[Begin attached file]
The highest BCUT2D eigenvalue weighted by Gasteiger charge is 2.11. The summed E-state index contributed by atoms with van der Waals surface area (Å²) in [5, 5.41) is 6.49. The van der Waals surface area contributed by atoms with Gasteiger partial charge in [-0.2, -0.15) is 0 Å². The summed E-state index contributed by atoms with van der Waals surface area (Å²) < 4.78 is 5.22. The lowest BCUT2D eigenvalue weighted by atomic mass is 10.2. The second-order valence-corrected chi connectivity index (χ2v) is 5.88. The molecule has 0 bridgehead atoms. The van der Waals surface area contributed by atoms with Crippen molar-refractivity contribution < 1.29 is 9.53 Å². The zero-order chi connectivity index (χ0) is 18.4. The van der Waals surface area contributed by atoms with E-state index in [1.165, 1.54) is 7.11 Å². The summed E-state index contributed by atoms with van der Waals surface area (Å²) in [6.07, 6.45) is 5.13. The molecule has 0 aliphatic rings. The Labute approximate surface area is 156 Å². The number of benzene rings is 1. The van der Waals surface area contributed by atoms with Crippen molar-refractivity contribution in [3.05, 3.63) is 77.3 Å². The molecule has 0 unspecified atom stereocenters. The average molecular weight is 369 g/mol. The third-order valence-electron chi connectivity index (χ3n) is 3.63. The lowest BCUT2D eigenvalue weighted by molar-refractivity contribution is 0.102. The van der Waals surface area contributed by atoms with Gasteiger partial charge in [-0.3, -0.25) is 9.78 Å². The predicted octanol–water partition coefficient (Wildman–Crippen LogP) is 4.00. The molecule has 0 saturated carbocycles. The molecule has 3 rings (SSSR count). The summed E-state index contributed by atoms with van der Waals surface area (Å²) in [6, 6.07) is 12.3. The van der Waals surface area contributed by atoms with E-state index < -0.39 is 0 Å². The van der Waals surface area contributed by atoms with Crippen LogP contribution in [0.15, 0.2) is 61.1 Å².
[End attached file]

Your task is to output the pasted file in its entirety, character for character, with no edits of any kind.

The highest BCUT2D eigenvalue weighted by Gasteiger charge is 2.11. The summed E-state index contributed by atoms with van der Waals surface area (Å²) in [5, 5.41) is 6.49. The van der Waals surface area contributed by atoms with Gasteiger partial charge in [-0.2, -0.15) is 0 Å². The summed E-state index contributed by atoms with van der Waals surface area (Å²) < 4.78 is 5.22. The lowest BCUT2D eigenvalue weighted by atomic mass is 10.2. The second-order valence-corrected chi connectivity index (χ2v) is 5.88. The molecule has 0 bridgehead atoms. The van der Waals surface area contributed by atoms with Crippen molar-refractivity contribution < 1.29 is 9.53 Å². The zero-order chi connectivity index (χ0) is 18.4. The van der Waals surface area contributed by atoms with E-state index in [1.165, 1.54) is 7.11 Å². The summed E-state index contributed by atoms with van der Waals surface area (Å²) in [6.07, 6.45) is 5.13. The molecule has 0 aliphatic rings. The Labute approximate surface area is 156 Å². The number of benzene rings is 1. The van der Waals surface area contributed by atoms with Crippen molar-refractivity contribution in [3.05, 3.63) is 77.3 Å². The molecule has 0 unspecified atom stereocenters. The average molecular weight is 369 g/mol. The third-order valence-electron chi connectivity index (χ3n) is 3.63. The lowest BCUT2D eigenvalue weighted by molar-refractivity contribution is 0.102. The van der Waals surface area contributed by atoms with Gasteiger partial charge in [-0.3, -0.25) is 9.78 Å². The predicted octanol–water partition coefficient (Wildman–Crippen LogP) is 4.00. The molecule has 0 saturated carbocycles. The molecule has 3 rings (SSSR count). The summed E-state index contributed by atoms with van der Waals surface area (Å²) in [6, 6.07) is 12.3. The van der Waals surface area contributed by atoms with E-state index < -0.39 is 0 Å². The van der Waals surface area contributed by atoms with Crippen LogP contribution in [0.15, 0.2) is 61.1 Å².